We spoke to Charles Millard and daughter Stacia Millard, founders of the Four Diamonds Fund, the sole beneficiary of THON, about what it is like to be at his 37th THON and how THON has grown.
“This is my 37th THON that I have been to. Probably no one else can claim that number,” said Millard. “The young people that are doing it are fantastic, and every year they seem to come up with a new crop of students that just do marvelous thing.”
Millard also discussed the digital changes that have become apparent the past several years, drawing special attention to this years addition of coded bracelets that will give entrance into the BJC for spectators.
“I am not into a lot of technology, but I think it is wonderful,” said Millard. “You can’t have it any other way this day in age. I think it is fantastic.”
Millard even joked about how in the early years, THON resembled more of a high school dance, where students relied only on canning, flyers, and the newspaper to get out the word. Now THON has support from corporate America, alumni, and many other facets of the Penn State community.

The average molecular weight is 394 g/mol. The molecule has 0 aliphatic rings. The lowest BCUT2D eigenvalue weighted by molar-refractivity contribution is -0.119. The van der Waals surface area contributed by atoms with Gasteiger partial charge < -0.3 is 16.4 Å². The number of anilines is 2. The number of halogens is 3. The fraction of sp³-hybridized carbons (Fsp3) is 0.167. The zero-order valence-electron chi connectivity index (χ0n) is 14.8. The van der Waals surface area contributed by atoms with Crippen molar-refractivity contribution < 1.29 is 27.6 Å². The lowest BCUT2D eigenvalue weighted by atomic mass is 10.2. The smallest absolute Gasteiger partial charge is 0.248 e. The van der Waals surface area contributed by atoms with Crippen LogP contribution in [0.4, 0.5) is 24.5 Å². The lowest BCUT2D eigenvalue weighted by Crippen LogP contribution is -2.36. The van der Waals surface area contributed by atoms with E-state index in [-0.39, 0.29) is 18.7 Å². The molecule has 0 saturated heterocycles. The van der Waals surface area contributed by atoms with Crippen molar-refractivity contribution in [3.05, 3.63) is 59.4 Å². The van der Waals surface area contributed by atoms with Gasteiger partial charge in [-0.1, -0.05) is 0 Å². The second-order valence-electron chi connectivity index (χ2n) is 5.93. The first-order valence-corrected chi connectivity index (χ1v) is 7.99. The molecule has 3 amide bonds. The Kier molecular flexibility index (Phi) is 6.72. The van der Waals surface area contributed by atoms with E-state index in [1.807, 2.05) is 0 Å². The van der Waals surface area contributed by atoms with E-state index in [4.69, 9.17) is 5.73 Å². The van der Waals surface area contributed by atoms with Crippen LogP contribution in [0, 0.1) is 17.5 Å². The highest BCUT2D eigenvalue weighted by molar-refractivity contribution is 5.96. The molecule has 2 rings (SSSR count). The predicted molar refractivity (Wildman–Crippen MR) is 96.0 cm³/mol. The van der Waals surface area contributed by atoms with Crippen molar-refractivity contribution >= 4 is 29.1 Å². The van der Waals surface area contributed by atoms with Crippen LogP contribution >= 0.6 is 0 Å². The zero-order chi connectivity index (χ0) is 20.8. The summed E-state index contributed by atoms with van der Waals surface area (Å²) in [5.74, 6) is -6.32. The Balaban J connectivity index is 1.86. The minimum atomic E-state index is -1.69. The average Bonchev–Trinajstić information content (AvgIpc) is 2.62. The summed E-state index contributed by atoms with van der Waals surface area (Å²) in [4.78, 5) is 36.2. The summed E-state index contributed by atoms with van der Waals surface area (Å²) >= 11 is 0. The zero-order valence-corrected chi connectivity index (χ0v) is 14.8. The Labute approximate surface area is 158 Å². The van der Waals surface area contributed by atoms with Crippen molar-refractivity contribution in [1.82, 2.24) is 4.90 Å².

When asked what the Millards had to say to the students at Penn State, “It is what takes place inside them [the volunteers],” said Charles.
“Savor it and don’t forget it. [The volunteers] take this experience out into the world,” said Stacia. “Thats powerful.”
“It is amazing to be a part of something that is number one in the world.” said Charles. “The feat itself is amazing because THON has become the largest student run philanthropy in the world, and you can’t get any bigger than that.”